The Telegraph
Tuesday , January 8 , 2013
Since 1st March, 1999
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Cold play with tease Sun
Shiver prompts bonfire, sufferings

The minimum temperature in the city increased by two notches on Monday, but citizens shivered throughout the day.

There was hardly any sunlight. The maximum temperature dropped 13 degrees below normal under the influence of extreme day cold condition.

Taking the weather into count, the administration announced that all secondary and higher secondary schools across the state would remain closed till January 9. The decision on reopening the institutions would hinge on the conditions on Wednesday.

At home or away, people covered themselves with woollens from head to toe. Several professionals reached office late because of the biting cold. Even the chief minister’s janata durbar started at 11.10pm, forty minutes behind the schedule.

The officials and the complainants had a tough time at 1 Aney Marg — the venue of the janata durbar — because of the extreme day cold condition. Taking their plight into count, the chief minister’s secretariat made arrangements for bonfire.

Sudama Singh, a complainant from Buxar district, said: “I was worried about what would happen if no arrangements were made at the durbar to beat the cold. I came just with a shawl. When I saw the bonfires, I was relieved.”

Yet, Singh frequently sipped tea. So did the others present at the durbar, including chief minister Nitish Kumar.

The cuppa was not enough to beat the cold, though. Nitish later asked one of his security guards to place a bonfire near his chair.

A 70-year-old woman from Nalanda district Nur Jahan Khatun fainted at the durbar because of cold. She was brought near a bonfire and her legs were rubbed for some time. But she remained unconscious. After a while, a wheel chair was brought and she was rushed to Gardiner hospital near the Income Tax roundabout.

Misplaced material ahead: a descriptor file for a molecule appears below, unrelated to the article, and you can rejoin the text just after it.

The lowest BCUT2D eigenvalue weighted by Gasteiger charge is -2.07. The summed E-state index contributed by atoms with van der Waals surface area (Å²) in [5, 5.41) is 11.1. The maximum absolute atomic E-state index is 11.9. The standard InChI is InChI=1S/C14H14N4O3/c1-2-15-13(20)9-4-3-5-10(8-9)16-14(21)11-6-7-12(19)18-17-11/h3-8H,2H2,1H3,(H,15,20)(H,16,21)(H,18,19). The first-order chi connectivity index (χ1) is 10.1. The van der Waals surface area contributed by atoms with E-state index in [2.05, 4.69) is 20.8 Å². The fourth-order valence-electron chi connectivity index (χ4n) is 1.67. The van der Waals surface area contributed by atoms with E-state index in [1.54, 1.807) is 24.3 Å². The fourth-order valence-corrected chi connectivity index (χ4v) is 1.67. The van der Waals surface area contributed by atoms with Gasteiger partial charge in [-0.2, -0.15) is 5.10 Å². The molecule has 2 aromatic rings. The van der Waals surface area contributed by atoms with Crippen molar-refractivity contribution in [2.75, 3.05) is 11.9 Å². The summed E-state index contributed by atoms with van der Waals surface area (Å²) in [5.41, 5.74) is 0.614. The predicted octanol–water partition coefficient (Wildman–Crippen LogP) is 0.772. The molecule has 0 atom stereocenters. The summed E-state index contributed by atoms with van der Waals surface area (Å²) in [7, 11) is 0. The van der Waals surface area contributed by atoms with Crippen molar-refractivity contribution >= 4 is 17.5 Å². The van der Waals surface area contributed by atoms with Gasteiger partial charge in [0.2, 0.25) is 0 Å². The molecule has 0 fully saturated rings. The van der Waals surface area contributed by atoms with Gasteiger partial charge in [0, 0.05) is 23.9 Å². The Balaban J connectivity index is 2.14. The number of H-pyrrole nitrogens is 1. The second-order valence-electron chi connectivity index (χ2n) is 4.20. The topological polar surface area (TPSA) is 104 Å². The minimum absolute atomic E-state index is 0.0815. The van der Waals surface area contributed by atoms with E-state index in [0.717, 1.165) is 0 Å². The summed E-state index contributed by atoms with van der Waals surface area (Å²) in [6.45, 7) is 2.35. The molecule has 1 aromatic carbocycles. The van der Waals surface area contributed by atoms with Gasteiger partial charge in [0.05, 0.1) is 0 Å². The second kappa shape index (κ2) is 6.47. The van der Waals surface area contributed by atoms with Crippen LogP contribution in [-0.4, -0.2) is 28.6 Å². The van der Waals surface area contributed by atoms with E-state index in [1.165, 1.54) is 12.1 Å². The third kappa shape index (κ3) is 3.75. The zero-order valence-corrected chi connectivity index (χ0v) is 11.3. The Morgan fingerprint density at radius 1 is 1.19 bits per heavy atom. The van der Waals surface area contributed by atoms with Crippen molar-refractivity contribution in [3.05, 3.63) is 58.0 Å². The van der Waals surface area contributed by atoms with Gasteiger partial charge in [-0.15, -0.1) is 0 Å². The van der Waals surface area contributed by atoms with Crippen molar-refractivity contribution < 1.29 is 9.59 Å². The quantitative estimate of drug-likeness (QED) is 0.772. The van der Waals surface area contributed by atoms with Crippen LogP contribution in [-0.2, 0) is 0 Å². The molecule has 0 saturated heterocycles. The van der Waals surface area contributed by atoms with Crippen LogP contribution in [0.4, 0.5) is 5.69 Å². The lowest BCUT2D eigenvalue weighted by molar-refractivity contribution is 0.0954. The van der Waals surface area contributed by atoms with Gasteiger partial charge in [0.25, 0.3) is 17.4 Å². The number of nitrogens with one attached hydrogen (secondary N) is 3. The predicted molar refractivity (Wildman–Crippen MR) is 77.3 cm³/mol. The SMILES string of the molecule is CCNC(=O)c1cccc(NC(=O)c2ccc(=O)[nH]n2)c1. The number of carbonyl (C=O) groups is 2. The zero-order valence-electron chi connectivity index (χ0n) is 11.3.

Like Khatun, several elderly persons are suffering from different ailments because of the extreme cold condition. Dr Rajiv Ranjan of Patna Medical College and Hospital said: “There has been an increase in the inflow of patients suffering from myocardial infarction (commonly called heart attack) at the hospital. Most heart attacks are caused by a blood clot that blocks one of the coronary arteries. The blockage of coronary arteries is common in winter.”

He advised patients suffering from high or low blood pressure (BP) to get their BP checked regularly. “Fluctuating weather can have serious effect on such patients,” he said.

Dr Ranjan also noticed a spurt in cough and cold, chest infection and respiratory infection because of the cold weather.

Dr P.K. Verma of Nalanda Medical College and Hospital echoed Dr Ranjan. A doctor at the medicine department, he said: “We are getting more cases of chest infection these days. Cases of bronchial asthma have started coming in. We are also getting several patients of hypertension and diabetes.”

Dr Diwakar Tejaswi, one of the noted physicians of the state capital, said: “Mostly, children are suffering from cough and cold. Many people are also coming with cardiac pain and blood pressure problem.”

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